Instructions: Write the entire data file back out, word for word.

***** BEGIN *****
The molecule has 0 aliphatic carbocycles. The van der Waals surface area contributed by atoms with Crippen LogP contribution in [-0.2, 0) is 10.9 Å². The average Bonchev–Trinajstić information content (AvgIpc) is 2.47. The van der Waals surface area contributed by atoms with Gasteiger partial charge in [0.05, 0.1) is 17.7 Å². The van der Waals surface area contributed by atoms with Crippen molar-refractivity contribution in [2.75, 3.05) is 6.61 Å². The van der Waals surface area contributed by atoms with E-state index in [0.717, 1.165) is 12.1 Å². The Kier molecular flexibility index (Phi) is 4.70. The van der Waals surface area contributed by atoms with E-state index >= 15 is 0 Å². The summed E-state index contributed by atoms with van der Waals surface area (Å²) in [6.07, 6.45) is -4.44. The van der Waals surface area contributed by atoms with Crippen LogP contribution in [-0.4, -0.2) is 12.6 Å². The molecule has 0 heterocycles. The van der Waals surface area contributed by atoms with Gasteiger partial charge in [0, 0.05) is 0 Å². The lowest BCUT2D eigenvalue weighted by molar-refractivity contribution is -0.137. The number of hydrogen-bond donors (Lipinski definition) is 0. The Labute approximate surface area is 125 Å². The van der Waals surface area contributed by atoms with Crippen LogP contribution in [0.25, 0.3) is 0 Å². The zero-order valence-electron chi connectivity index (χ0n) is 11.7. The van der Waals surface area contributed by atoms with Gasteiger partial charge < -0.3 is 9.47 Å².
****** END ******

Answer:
The molecule has 0 aliphatic carbocycles. The van der Waals surface area contributed by atoms with Crippen LogP contribution in [-0.2, 0) is 10.9 Å². The average Bonchev–Trinajstić information content (AvgIpc) is 2.47. The van der Waals surface area contributed by atoms with Gasteiger partial charge in [0.05, 0.1) is 17.7 Å². The van der Waals surface area contributed by atoms with Crippen molar-refractivity contribution in [2.75, 3.05) is 6.61 Å². The van der Waals surface area contributed by atoms with E-state index in [0.717, 1.165) is 12.1 Å². The Kier molecular flexibility index (Phi) is 4.70. The van der Waals surface area contributed by atoms with E-state index >= 15 is 0 Å². The summed E-state index contributed by atoms with van der Waals surface area (Å²) in [6.07, 6.45) is -4.44. The van der Waals surface area contributed by atoms with Crippen LogP contribution in [-0.4, -0.2) is 12.6 Å². The molecule has 0 heterocycles. The van der Waals surface area contributed by atoms with Gasteiger partial charge in [0, 0.05) is 0 Å². The lowest BCUT2D eigenvalue weighted by molar-refractivity contribution is -0.137. The number of hydrogen-bond donors (Lipinski definition) is 0. The Labute approximate surface area is 125 Å². The van der Waals surface area contributed by atoms with Crippen LogP contribution in [0.25, 0.3) is 0 Å². The zero-order valence-electron chi connectivity index (χ0n) is 11.7. The van der Waals surface area contributed by atoms with Gasteiger partial charge < -0.3 is 9.47 Å².